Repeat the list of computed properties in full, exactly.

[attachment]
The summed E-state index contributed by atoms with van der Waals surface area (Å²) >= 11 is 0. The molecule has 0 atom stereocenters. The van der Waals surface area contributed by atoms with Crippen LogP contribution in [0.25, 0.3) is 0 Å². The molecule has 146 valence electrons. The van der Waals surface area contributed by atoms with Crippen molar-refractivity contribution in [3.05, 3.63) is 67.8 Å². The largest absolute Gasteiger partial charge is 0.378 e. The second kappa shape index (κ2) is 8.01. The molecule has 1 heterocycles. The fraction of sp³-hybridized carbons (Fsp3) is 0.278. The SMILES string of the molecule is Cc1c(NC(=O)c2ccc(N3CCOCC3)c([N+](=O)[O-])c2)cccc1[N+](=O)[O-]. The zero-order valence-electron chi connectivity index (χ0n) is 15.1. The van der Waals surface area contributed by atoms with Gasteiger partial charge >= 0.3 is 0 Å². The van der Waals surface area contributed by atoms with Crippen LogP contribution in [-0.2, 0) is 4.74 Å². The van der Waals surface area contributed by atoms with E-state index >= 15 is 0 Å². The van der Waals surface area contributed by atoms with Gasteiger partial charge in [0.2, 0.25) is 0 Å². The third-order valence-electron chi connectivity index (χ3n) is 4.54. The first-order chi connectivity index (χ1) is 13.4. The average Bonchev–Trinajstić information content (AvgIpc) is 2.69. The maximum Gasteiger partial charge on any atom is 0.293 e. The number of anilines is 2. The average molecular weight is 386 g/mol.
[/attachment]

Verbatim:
The summed E-state index contributed by atoms with van der Waals surface area (Å²) >= 11 is 0. The molecule has 0 atom stereocenters. The van der Waals surface area contributed by atoms with Crippen LogP contribution in [0.25, 0.3) is 0 Å². The molecule has 146 valence electrons. The van der Waals surface area contributed by atoms with Crippen molar-refractivity contribution in [3.05, 3.63) is 67.8 Å². The largest absolute Gasteiger partial charge is 0.378 e. The second kappa shape index (κ2) is 8.01. The molecule has 1 heterocycles. The fraction of sp³-hybridized carbons (Fsp3) is 0.278. The SMILES string of the molecule is Cc1c(NC(=O)c2ccc(N3CCOCC3)c([N+](=O)[O-])c2)cccc1[N+](=O)[O-]. The zero-order valence-electron chi connectivity index (χ0n) is 15.1. The van der Waals surface area contributed by atoms with Gasteiger partial charge >= 0.3 is 0 Å². The van der Waals surface area contributed by atoms with Crippen LogP contribution in [-0.2, 0) is 4.74 Å². The van der Waals surface area contributed by atoms with E-state index >= 15 is 0 Å². The van der Waals surface area contributed by atoms with Gasteiger partial charge in [0.2, 0.25) is 0 Å². The third-order valence-electron chi connectivity index (χ3n) is 4.54. The first-order chi connectivity index (χ1) is 13.4. The average Bonchev–Trinajstić information content (AvgIpc) is 2.69. The maximum Gasteiger partial charge on any atom is 0.293 e. The number of anilines is 2. The average molecular weight is 386 g/mol.